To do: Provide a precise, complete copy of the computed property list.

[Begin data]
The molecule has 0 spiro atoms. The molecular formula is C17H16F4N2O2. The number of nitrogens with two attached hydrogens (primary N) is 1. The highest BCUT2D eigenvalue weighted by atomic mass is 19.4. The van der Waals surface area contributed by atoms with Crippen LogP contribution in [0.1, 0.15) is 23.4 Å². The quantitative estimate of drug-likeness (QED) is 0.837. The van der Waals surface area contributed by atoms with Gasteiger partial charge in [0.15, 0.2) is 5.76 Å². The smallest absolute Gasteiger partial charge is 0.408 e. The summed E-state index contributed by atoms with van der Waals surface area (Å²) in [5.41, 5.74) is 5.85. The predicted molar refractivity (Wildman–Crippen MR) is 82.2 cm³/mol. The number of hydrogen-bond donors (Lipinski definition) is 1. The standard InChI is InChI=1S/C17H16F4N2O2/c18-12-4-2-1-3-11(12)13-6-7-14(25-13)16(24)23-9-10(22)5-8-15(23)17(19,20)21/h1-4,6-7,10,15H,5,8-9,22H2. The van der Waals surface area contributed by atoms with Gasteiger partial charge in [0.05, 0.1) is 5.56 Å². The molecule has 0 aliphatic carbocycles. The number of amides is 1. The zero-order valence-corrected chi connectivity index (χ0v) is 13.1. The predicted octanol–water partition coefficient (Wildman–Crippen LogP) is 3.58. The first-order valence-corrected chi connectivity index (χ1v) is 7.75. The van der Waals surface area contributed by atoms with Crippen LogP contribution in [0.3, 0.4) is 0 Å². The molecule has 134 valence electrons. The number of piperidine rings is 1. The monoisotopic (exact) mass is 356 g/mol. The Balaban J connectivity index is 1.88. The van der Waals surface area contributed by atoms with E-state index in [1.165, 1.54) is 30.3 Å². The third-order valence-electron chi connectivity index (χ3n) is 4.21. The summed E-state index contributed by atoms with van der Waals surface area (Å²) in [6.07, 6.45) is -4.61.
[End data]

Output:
The molecule has 0 spiro atoms. The molecular formula is C17H16F4N2O2. The number of nitrogens with two attached hydrogens (primary N) is 1. The highest BCUT2D eigenvalue weighted by atomic mass is 19.4. The van der Waals surface area contributed by atoms with Crippen LogP contribution in [0.1, 0.15) is 23.4 Å². The quantitative estimate of drug-likeness (QED) is 0.837. The van der Waals surface area contributed by atoms with Gasteiger partial charge in [0.15, 0.2) is 5.76 Å². The smallest absolute Gasteiger partial charge is 0.408 e. The summed E-state index contributed by atoms with van der Waals surface area (Å²) in [5.41, 5.74) is 5.85. The predicted molar refractivity (Wildman–Crippen MR) is 82.2 cm³/mol. The number of hydrogen-bond donors (Lipinski definition) is 1. The standard InChI is InChI=1S/C17H16F4N2O2/c18-12-4-2-1-3-11(12)13-6-7-14(25-13)16(24)23-9-10(22)5-8-15(23)17(19,20)21/h1-4,6-7,10,15H,5,8-9,22H2. The van der Waals surface area contributed by atoms with Gasteiger partial charge in [0.05, 0.1) is 5.56 Å². The molecule has 0 aliphatic carbocycles. The number of amides is 1. The zero-order valence-corrected chi connectivity index (χ0v) is 13.1. The predicted octanol–water partition coefficient (Wildman–Crippen LogP) is 3.58. The first-order valence-corrected chi connectivity index (χ1v) is 7.75. The van der Waals surface area contributed by atoms with Crippen LogP contribution in [0.3, 0.4) is 0 Å². The molecule has 134 valence electrons. The number of piperidine rings is 1. The monoisotopic (exact) mass is 356 g/mol. The Balaban J connectivity index is 1.88. The van der Waals surface area contributed by atoms with E-state index in [1.165, 1.54) is 30.3 Å². The third-order valence-electron chi connectivity index (χ3n) is 4.21. The summed E-state index contributed by atoms with van der Waals surface area (Å²) in [6.07, 6.45) is -4.61.